(eTN) – Information was received yesterday via the Nairobi-based Ecoterra International organization that authorities in Mogadishu reportedly intercepted two aircraft, crews, and passengers carrying what can only be described as ransom money worth millions of US dollars. The two flights appeared to have run short of fuel, or lost directions and landed at the main airport in the Somali capital, which is controlled by the African Union peace keeping troops and under government control.
Cutting the ocean terrorists off their blood money will be a huge blow to them, but also to Al Shabab and other Islamic-based militant groups, which are regularly reported to have received their fair share and then some more, fueling arms trafficking and financing terror attacks like the one against Uganda last year during the World Cup final.
A related interview with the Seychelles Minister for Home Affairs, the Honorable Joel Morgan, often referred to as the “Anti-Piracy Minister,” will be published here very soon and his answers in regard of the Seychelles’ hard-line position vis-a-vis ocean terrorism – he fully endorsed this phrase coined by this correspondent from the early stages of this menace emerging – reaffirm what few still dare to say openly: “The naval coalition must revise their rules of engagement, contain the terrorists within the Somali national waters, and decisively respond just as soon as they cross the line, going out to hunt for maritime traffic. At the same time, robust action needs to be taken, too, to deny the ocean terrorists safe havens on land, disrupt and disable their financial network across the globe, just as it has been happening in regard of raising money for Al Qaida – as ultimately there is little difference between the two in the barbaric acts both groups perpetrate.”
The confiscation of at least US$3.6 million was further sweetened when the crews of the plane, faced with long detention in notorious Somali prisons, started to spill the beans by pointing to Nairobi-based backers and financial beneficiaries of the ransom deals, which will finally permit some arrests to take place and prosecutions being initiated against masterminds and financiers of ocean terrorism.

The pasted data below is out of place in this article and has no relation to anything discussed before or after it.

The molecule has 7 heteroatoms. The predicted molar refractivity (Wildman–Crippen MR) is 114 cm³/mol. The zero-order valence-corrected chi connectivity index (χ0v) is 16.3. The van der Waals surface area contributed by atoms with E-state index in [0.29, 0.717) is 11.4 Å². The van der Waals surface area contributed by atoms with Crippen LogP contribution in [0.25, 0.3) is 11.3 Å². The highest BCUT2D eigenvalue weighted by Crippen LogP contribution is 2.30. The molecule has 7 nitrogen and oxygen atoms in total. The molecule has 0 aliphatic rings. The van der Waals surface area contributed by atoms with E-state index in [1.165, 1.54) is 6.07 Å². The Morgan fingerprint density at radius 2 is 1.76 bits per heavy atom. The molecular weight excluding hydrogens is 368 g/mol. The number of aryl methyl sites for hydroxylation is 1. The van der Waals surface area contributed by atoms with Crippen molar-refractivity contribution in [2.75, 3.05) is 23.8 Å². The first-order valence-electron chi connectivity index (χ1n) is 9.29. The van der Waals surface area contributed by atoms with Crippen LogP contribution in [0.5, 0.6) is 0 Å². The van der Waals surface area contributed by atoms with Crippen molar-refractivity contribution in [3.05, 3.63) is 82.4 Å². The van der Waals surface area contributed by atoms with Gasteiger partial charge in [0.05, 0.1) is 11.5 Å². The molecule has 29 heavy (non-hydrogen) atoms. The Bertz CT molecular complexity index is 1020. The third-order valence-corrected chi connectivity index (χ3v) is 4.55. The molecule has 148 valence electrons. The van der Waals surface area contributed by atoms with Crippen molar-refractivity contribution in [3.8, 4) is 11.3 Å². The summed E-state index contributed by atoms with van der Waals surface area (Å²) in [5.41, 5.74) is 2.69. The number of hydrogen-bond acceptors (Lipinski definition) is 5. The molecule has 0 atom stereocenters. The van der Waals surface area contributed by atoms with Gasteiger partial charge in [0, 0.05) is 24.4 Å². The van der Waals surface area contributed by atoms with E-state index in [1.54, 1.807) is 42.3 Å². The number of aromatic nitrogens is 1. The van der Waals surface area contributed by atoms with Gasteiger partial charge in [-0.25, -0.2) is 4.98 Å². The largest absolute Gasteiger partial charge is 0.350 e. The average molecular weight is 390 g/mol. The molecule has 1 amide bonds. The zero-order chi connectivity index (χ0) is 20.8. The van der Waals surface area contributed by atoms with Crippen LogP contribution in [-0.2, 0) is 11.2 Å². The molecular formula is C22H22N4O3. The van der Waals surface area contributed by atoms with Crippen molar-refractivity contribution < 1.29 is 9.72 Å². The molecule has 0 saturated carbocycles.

Just like Al Qaida sympathizers and financial backers are facing the full brunt of the laws now in place, those supporting, aiding, and abetting piracy terror on the open seas, too, must be held accountable by the same standards.
The economic damage done by the menace to Indian Ocean countries and along the Eastern African seaboard, in fact the entire world economy, is now estimated to be near US$20 billion, a big enough incentive to once and for all do the right thing: strengthen the mandate of the AU force to move from a dubious peace-keeping mission to an active role of cleansing Somalia of insurgents and Islamic terrorists on land, eliminating the ocean terrorists bases on land, and upon completion of the task, allow the international community to assist the Somali leadership to rebuild their country and provide an enabling environment to allow Somalis to create prosperity for themselves by honest means.
Meanwhile, on the open seas, with all the available monitoring and surveillance systems the naval coalition commands, the message must be clear, too – cross from your territorial waters into the open ocean, look like a pirate, act like a pirate, and be sure of a swift and harsh reaction, which the war on terror, including the terror of the open seas, requires as a measure of self defense.